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Catalog 2004-2005
School of American and International Studies

Contact - (201) 684-7260

Dean - Jennefer Mazza

Patricia Ard
Stephen P. Arianas
Walter T. Brown
Charles Carreras
John Robert Cassidy
Robert J. Christopher
Rosina D’Angelo
Paul H. Elovitz
Niza Fabre
Sharon Fingerer-Goldman
Vassiliki Flenga
Michael Fluhr
Donald Fucci
Monika Giacoppe
Ting Gong
Thomas Goss, Professor Emeritus
Susan Hangen
Ronald H. Hayashida
Wayne Hayes
Thomas J. Heed
Carol Hovanec
Mark Howenstein
Joseph Johnson
Carter Jones Meyer
Yvette Kisor

Iraida Lopez
Jennefer Mazza
Denis Murphy
Sam Mustafa
Karen O'Brien
Anthony T. Padovano
Clifford E. Peterson
William Sanborn Pfeiffer
Paula D. Straile-Costa
Stephen Rice
Bernard Roy
Sharon Rubin
Peter Scheckner
Edward Shannon
Ira Spar
(disclaimer below)

American Studies
International Studies
Law and Society
Political Science
Spanish Language Studies
African-American Studies
East Asian Studies
Judaic Studies
Latin American Studies
Political Science
Public Policy
Science, Technology, and Society
Spanish Language Studies

Related Links:
Career Paths

About the School

The School of American and International Studies provides students with a comprehensive understanding of the civilization of the United States and other societies within the international systems. Courses in American studies, international studies, foreign languages, history, law and society, literature, political science, anthropology, and philosophy are designed to present the culture and institutions of the United States and the international community from both a domestic and a comparative point of view. These courses acknowledge the contributions of several disciplines in studying significant themes and problems in American and International Studies.

The language program utilizes a state-of-the-art computerized language lab which is linked to the International Telecommunications Center, enabling students to view international programming via satellite. Language instruction is offered in Spanish, Italian, French, German, Russian, Japanese, Chinese, and Hebrew.

The School’s faculty members are dedicated to teaching and scholarship, have traveled and studied abroad extensively, have backgrounds in foreign languages, humanities, and social sciences, and all share a common interest in American and International Studies. The international component of the School is enhanced by a program of visiting professors from around the globe, including visiting professors from China, Italy, and Russia.

The School offers internships, fieldwork experiences, and international study opportunities. Students may participate in study programs in England, Ireland, Costa Rica, Canada, China, Africa, and Czechoslovakia as well as fieldwork and/or internships in the U.S. Students who wish to conduct their field study for Law and Society in the nation’s Capital may do so through the College’s affiliation with the Institute for Experiential Learning. Those students wishing to do field study in Washington, D.C. or other distant sites, should confer in their Sophomore year with the Convener of the Major. Students are also encouraged to participate in one or more of the many clubs and organizations sponsored by the School, such as the History Club, Literature Club, Political Forum, Anthropology Society, Model U.N. Club (which has consistently won annual competitions against institutions such as Harvard), and Trillium (the College’s literary magazine). In addition, qualified students are invited to join honorary societies: Phi Alpha Theta for History majors, Sigma Tau Delta for Literature majors, Pi Sigma Alpha for Political Science majors, or Phi Alpha Delta, an international fraternity of pre-law and law schools.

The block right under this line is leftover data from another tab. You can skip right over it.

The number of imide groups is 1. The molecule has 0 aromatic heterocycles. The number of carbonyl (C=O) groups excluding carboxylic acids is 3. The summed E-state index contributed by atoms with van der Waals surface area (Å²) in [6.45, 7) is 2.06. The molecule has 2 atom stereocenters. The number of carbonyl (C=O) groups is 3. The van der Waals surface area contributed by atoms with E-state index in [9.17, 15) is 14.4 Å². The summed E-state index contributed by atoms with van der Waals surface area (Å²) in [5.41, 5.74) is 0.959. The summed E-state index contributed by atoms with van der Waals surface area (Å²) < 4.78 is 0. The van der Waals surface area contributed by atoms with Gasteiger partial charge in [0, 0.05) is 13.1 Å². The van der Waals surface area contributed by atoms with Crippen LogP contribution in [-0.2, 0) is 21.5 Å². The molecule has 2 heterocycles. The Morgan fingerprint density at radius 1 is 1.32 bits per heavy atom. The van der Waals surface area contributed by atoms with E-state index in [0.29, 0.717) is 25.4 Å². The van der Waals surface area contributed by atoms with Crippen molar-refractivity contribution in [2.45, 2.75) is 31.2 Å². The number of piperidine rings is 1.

Students may major in American Studies, International Studies, History, Law and Society, Literature, or Political Science. These programs all lead to the Bachelor of Arts degree. Minors are available in many of the above majors and in African American Studies, Anthropology, French, Italian, Judaic Studies, Latin American Studies, East Asian Studies, Philosophy, and Spanish. Students, regardless of major, are encouraged to participate in a minor program.

Graduates from the School of American and International Studies are prepared for law school and graduate programs in the humanities and social sciences, as well as careers in business, state and Federal government, community organizations, journalism, advertising, public relations, publishing, and secondary school teaching (when combined with teacher education courses).

All students in the School take a 13-credit school core program comprised of the following courses:

Introduction to American Studies (3 cr.)
Introduction to International Studies (3 cr.)
Western Studies I OR II OR Western Civilization I OR II (4 cr.)
Introduction to History I OR II (3 cr.)

The School Core provides a firm foundation in American history and the Western tradition, as well as a background to further global study, and is usually taken in the Freshman and Sophomore years.

Please refer to the Academic Course Descriptions section on the Web for Students for undergraduate course descriptions.

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